European Central Bank head to sift mixed signs on economy

European Central Bank head to sift mixed signs on economy
The Associated Press

FRANKFURT, Germany (AP) — Investors are waiting to hear what the European Central Bank’s president, Mario Draghi, makes of recent conflicting data about the region’s economy, and whether the bank will extend its extraordinary monetary stimulus efforts beyond September.

Draghi holds a news conference Thursday after a meeting of the bank’s 25-member rate-setting committee at the bank’s skyscraper headquarters in Frankfurt, Germany. No changes are expected in interest rates or stimulus settings.

Attention will focus instead on Draghi’s assessment of recently weaker indicators such as industrial production as well as any potential impact from tensions over the U.S. move to put tariffs on some imports.

Analysts say Draghi will likely be reluctant to give any hints about when the bank will end its stimulus program, under which it buys 30 billion euros ($37 billion) of bonds per month at least through September.

The betting is that the bank will put off such clues until its meetings of June 14 or July 26.

The bank uses the bond purchases to push up inflation toward its goal of just under 2 percent, the annual rate considered best for the economy. Right now it is 1.3 percent. The purchases pump newly created money into the economy, which should drive down longer-term interest rates and stimulate growth by lowering borrowing costs for businesses. Ultimately, that should boost inflation.

The timing of the stimulus end is important because it gives a major clue about when the ECB might start raising its interest rate benchmarks. The bank has said rates will only rise well after the end of the purchases. That has led observers to push forecasts for the first rate increase out to the middle or later part of 2019. The ECB’s key rates are currently at zero for its own lending to banks and minus 0.4 percent on deposits it takes from commercial banks. The negative rate is a penalty aimed at pushing banks to lend the money rather than deposit it at the ECB.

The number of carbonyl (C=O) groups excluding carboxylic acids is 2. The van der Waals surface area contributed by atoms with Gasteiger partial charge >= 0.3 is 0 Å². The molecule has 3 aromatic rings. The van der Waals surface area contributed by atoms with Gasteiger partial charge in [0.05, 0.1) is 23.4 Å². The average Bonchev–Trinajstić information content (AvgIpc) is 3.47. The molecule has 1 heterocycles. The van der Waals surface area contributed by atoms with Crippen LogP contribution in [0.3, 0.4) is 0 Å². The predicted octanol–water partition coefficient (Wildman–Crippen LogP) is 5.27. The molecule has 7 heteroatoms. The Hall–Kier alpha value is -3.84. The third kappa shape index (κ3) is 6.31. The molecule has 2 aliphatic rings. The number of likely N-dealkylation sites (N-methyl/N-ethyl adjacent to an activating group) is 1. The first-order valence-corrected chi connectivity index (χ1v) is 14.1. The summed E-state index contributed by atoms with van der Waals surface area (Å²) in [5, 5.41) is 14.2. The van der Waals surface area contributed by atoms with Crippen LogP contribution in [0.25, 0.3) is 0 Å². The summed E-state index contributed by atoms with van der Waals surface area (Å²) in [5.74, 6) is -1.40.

The ECB has been slow to join the U.S. Federal Reserve in raising interest rates after years of keeping it key rate at zero and engaging in money-printing stimulus following the global financial crisis of 2008-9 and the subsequent Great Recession. The Fed’s benchmark federal funds rate is at 1.5 percent.

Europe’s economy was slower to bounce back, hampered by a crisis over government and bank debt that burdened several countries that are members of the eurozone from 2010 to as recently as 2015. It has turned in strong growth of 2.5 percent last year, the best in a decade, but inflation has been slow to follow.

One consequence of the different interest rate policies on both sides of the Atlantic is a yawning interest rate gap between U.S. and German bonds. The 10-year U.S. Treasury — once of the world’s most widely held investments — yields an annual 3.02 percent, while the equivalent German bond yields only 0.02 percent.

The ECB has credited its policies for bringing down unemployment from over 12 percent in 2013 to 8.5 percent in February and for creating several million new jobs. The zero-rate policy has also meant scant returns for savers and raised concerns that money is being invested in companies that would not survive if they had to pay more normal rates for credit.